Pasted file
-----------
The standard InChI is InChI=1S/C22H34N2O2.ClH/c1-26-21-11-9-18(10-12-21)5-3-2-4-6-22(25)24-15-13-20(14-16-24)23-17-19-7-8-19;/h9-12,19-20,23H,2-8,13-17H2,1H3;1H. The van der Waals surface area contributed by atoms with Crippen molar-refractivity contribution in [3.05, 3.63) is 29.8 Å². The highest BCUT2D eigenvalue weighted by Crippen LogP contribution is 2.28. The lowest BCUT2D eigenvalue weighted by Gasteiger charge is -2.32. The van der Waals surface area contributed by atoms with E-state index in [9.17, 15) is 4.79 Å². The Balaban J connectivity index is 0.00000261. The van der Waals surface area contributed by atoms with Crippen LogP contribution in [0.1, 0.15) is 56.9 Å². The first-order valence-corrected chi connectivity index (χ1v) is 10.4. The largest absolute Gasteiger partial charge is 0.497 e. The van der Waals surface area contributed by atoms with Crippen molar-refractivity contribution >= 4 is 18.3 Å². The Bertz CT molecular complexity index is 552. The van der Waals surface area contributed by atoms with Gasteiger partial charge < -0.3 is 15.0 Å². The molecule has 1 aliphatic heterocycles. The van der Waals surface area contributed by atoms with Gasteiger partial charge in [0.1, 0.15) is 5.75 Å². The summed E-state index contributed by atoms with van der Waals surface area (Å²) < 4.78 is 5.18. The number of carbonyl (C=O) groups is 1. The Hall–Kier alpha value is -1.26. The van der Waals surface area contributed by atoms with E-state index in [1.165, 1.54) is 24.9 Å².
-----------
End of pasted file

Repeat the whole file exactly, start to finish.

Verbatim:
The standard InChI is InChI=1S/C22H34N2O2.ClH/c1-26-21-11-9-18(10-12-21)5-3-2-4-6-22(25)24-15-13-20(14-16-24)23-17-19-7-8-19;/h9-12,19-20,23H,2-8,13-17H2,1H3;1H. The van der Waals surface area contributed by atoms with Crippen molar-refractivity contribution in [3.05, 3.63) is 29.8 Å². The highest BCUT2D eigenvalue weighted by Crippen LogP contribution is 2.28. The lowest BCUT2D eigenvalue weighted by Gasteiger charge is -2.32. The van der Waals surface area contributed by atoms with E-state index in [9.17, 15) is 4.79 Å². The Balaban J connectivity index is 0.00000261. The van der Waals surface area contributed by atoms with Crippen LogP contribution in [0.1, 0.15) is 56.9 Å². The first-order valence-corrected chi connectivity index (χ1v) is 10.4. The largest absolute Gasteiger partial charge is 0.497 e. The van der Waals surface area contributed by atoms with Crippen molar-refractivity contribution >= 4 is 18.3 Å². The Bertz CT molecular complexity index is 552. The van der Waals surface area contributed by atoms with Gasteiger partial charge < -0.3 is 15.0 Å². The molecule has 1 aliphatic heterocycles. The van der Waals surface area contributed by atoms with Gasteiger partial charge in [0.1, 0.15) is 5.75 Å². The summed E-state index contributed by atoms with van der Waals surface area (Å²) < 4.78 is 5.18. The number of carbonyl (C=O) groups is 1. The Hall–Kier alpha value is -1.26. The van der Waals surface area contributed by atoms with E-state index in [1.165, 1.54) is 24.9 Å².